Changes to DSA funding negatively affect students with most support from current system

Students with disabilities who require the most support are facing a cut in government support of around £2,100.

Buried in yesterday’s Written Ministerial Statement from Michelle Donelan on fee and loan levels for 2021-22 is a plan to replace the current four strands of the disabled student allowance (DSA) with a single scheme capped at £25,000 per year for full-time and part-time undergraduate students. The travel allowance will, as now, be uncapped – sitting outside this maximum.

Currently, a student claiming the maximum allowance for a non-medical helper (£23,251 a year), the general allowance (£1,954 a year), and the equipment grant (£5,849 for the course, so £1,950 for each year of a three year course) would be eligible to be awarded a maximum of £27,162 each year – meaning that students in this situation, including current students, would lose up to £2,161 a year.

To be clear, the impact is on a small number of students but these are likely to be among the most severely disabled who are using the maximum allocation from multiple DSA strands. The impact assessment of the forthcoming regulations, which will need to be laid before both houses, will make for interesting reading.

We asked DfE for a comment, and they told us that:

“We are committed to supporting students with disabilities and the overall level of funding for the Disabled Students’ Allowance is not decreasing. The new flexibility we are introducing means that many disabled students will be able to access more funding than before through the combined allowances.”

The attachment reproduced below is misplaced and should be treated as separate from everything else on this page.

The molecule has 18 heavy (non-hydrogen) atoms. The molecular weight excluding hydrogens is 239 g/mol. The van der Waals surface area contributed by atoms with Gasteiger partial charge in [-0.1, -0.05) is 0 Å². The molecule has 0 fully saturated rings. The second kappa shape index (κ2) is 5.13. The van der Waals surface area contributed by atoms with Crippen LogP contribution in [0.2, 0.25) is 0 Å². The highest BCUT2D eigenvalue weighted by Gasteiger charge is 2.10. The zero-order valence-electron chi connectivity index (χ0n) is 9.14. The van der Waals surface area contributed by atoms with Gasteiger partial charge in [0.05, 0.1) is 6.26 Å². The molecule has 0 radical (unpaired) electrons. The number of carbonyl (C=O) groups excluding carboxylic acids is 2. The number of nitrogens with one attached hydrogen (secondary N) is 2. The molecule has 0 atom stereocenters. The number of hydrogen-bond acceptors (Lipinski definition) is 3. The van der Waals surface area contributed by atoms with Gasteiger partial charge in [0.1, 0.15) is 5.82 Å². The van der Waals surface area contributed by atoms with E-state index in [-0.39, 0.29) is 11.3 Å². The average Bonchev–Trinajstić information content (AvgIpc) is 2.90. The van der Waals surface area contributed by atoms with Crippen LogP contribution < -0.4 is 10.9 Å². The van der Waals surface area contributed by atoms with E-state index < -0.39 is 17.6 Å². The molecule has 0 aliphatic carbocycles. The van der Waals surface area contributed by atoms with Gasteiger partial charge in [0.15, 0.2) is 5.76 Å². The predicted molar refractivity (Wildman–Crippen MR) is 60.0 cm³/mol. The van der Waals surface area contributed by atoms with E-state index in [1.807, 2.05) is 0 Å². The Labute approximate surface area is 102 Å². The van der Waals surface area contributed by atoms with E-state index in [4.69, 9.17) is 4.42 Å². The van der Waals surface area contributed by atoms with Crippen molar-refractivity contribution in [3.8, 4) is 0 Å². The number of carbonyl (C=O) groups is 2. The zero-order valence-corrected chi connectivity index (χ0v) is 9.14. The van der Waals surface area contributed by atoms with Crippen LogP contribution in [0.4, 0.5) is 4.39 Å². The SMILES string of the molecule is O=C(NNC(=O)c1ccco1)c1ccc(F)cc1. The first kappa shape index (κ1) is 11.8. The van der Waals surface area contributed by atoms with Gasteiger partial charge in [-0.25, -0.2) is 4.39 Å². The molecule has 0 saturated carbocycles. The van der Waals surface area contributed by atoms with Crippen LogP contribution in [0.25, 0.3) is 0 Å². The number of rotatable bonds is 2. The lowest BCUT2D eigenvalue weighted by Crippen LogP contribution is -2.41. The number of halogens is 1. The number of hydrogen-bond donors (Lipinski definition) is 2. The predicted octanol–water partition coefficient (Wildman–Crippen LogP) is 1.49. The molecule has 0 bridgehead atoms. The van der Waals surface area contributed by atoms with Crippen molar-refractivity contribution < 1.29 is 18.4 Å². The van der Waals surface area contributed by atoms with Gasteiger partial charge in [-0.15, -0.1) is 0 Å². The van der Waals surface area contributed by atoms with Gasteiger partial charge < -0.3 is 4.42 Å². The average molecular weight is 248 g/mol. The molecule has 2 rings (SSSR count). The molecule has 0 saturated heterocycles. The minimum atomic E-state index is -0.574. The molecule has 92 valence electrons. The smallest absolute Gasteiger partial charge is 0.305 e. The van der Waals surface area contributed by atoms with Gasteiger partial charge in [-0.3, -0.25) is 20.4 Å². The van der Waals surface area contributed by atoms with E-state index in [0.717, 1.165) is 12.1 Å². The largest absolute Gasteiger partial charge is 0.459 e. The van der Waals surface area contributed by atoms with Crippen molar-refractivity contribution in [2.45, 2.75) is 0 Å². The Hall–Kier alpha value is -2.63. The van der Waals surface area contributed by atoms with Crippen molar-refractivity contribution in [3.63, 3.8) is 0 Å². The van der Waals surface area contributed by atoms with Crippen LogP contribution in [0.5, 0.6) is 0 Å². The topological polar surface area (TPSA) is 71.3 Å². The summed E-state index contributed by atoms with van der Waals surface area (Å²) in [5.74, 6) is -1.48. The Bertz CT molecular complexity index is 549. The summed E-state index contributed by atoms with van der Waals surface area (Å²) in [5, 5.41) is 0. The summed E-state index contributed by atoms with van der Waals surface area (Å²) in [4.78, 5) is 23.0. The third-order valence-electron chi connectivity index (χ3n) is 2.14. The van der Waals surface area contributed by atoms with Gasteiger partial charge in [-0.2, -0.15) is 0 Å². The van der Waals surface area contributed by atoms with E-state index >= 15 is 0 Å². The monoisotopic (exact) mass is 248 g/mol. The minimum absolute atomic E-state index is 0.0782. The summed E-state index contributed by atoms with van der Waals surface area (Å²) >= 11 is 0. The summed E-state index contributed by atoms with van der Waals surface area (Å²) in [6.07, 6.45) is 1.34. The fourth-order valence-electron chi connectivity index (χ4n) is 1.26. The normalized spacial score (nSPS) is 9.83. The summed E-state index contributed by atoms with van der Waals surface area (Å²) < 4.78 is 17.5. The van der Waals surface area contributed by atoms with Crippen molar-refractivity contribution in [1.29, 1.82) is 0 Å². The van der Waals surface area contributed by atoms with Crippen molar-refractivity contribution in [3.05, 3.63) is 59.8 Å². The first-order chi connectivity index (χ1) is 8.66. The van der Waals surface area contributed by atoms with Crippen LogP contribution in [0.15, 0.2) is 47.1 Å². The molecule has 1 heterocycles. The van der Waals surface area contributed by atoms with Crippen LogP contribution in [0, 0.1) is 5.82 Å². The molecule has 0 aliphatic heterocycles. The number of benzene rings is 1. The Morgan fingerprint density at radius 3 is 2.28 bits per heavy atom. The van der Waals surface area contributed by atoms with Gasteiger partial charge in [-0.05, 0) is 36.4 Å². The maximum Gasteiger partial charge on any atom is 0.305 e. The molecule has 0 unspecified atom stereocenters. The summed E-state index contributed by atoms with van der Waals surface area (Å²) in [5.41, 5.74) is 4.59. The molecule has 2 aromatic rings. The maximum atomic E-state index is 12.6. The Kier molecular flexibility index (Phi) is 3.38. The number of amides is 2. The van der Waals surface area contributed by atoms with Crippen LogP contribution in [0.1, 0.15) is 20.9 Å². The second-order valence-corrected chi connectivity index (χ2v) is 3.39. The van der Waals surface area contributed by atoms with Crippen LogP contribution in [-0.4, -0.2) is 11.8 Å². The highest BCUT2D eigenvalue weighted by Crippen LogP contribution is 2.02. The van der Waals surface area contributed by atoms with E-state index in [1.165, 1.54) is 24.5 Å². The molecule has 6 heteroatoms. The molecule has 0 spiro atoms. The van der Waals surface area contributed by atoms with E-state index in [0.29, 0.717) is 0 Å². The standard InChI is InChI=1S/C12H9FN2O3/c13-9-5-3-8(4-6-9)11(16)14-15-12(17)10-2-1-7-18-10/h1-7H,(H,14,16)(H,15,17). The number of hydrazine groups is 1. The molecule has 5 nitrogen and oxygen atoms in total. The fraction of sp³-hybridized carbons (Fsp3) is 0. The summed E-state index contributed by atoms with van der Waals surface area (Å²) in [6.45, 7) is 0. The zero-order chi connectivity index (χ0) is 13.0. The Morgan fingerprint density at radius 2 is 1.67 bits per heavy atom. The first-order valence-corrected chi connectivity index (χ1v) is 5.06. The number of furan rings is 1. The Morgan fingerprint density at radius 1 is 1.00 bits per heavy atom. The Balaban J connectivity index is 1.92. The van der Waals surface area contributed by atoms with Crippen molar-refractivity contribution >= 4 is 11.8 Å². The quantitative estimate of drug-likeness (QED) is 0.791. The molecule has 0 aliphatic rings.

The department claims that under the current system it is extremely rare for DSA recipients to access the maximum amounts for both medical help and equipment, and that more often recipients access close to the maximum of one allowance and use very little of the other. Though this is likely correct, students in this “extremely rare” situation will suffer disproportionately.

The remainder of the statement contains few surprises – maintenance grants go up by 3.1 per cent (linked to forecast inflation) and the higher level fee cap remains at £9,250 for 2020-21 – though the usual inflation-linked increase for DSA is gone. But the cut to the funds available to students that need the most support to perform to their full potential is deeply concerning.

3 responses to “Changes to DSA funding negatively affect students with most support from current system

  1. This is dreadful news. Do we know if the cuts will hit each home nation in the same way? Or will there be disparities e.g. for English students studying in Wales, as with the last major cuts to DSAs?

  2. The Snowdon Foundation wrote a report on this in 2013 saying Deaf and some other students (often those with multiple impairments) were disadvantaged by the DSA limits. That report is no longer available online, thankfully I have a local copy.

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